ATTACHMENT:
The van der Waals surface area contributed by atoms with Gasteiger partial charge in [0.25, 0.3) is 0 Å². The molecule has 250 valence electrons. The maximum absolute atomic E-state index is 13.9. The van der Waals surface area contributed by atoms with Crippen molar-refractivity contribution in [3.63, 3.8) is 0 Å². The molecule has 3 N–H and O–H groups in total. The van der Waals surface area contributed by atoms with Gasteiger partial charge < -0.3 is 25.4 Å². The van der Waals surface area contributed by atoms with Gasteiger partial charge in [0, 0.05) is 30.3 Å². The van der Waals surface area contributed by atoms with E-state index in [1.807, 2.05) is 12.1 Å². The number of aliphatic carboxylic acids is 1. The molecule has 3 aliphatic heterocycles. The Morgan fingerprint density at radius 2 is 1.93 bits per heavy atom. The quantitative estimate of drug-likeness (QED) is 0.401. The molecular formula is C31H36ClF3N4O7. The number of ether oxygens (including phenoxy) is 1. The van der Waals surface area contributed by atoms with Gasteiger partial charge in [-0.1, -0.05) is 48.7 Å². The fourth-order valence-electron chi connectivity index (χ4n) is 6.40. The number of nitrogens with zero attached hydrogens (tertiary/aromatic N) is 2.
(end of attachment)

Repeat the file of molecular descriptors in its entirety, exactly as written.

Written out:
The van der Waals surface area contributed by atoms with Gasteiger partial charge in [0.25, 0.3) is 0 Å². The molecule has 250 valence electrons. The maximum absolute atomic E-state index is 13.9. The van der Waals surface area contributed by atoms with Crippen molar-refractivity contribution in [3.63, 3.8) is 0 Å². The molecule has 3 N–H and O–H groups in total. The van der Waals surface area contributed by atoms with Gasteiger partial charge < -0.3 is 25.4 Å². The van der Waals surface area contributed by atoms with Gasteiger partial charge in [0, 0.05) is 30.3 Å². The van der Waals surface area contributed by atoms with E-state index in [1.807, 2.05) is 12.1 Å². The number of aliphatic carboxylic acids is 1. The molecule has 3 aliphatic heterocycles. The Morgan fingerprint density at radius 2 is 1.93 bits per heavy atom. The quantitative estimate of drug-likeness (QED) is 0.401. The molecular formula is C31H36ClF3N4O7. The number of ether oxygens (including phenoxy) is 1. The van der Waals surface area contributed by atoms with Gasteiger partial charge in [-0.1, -0.05) is 48.7 Å². The fourth-order valence-electron chi connectivity index (χ4n) is 6.40. The number of nitrogens with zero attached hydrogens (tertiary/aromatic N) is 2.